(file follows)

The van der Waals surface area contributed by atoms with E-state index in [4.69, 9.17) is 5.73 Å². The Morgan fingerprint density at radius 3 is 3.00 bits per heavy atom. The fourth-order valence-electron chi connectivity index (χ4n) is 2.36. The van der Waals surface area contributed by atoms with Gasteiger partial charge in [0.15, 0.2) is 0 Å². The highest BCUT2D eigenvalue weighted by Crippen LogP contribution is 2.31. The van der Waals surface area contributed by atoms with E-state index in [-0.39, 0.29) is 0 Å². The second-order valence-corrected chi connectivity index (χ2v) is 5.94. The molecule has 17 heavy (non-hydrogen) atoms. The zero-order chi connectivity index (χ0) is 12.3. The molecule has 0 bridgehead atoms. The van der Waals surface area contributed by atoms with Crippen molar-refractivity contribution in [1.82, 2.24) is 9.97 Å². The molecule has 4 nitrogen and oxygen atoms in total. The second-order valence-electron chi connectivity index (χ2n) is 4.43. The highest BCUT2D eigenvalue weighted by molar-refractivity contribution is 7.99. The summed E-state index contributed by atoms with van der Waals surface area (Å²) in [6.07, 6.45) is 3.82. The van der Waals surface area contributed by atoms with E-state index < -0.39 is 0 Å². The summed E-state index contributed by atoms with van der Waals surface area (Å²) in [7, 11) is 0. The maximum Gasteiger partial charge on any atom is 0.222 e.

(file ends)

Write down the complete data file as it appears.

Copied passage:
The van der Waals surface area contributed by atoms with E-state index in [4.69, 9.17) is 5.73 Å². The Morgan fingerprint density at radius 3 is 3.00 bits per heavy atom. The fourth-order valence-electron chi connectivity index (χ4n) is 2.36. The van der Waals surface area contributed by atoms with Gasteiger partial charge in [0.15, 0.2) is 0 Å². The highest BCUT2D eigenvalue weighted by Crippen LogP contribution is 2.31. The van der Waals surface area contributed by atoms with E-state index in [-0.39, 0.29) is 0 Å². The second-order valence-corrected chi connectivity index (χ2v) is 5.94. The molecule has 17 heavy (non-hydrogen) atoms. The zero-order chi connectivity index (χ0) is 12.3. The molecule has 0 bridgehead atoms. The van der Waals surface area contributed by atoms with Crippen molar-refractivity contribution in [1.82, 2.24) is 9.97 Å². The molecule has 4 nitrogen and oxygen atoms in total. The second-order valence-electron chi connectivity index (χ2n) is 4.43. The highest BCUT2D eigenvalue weighted by molar-refractivity contribution is 7.99. The summed E-state index contributed by atoms with van der Waals surface area (Å²) in [6.07, 6.45) is 3.82. The van der Waals surface area contributed by atoms with E-state index < -0.39 is 0 Å². The summed E-state index contributed by atoms with van der Waals surface area (Å²) in [7, 11) is 0. The maximum Gasteiger partial charge on any atom is 0.222 e.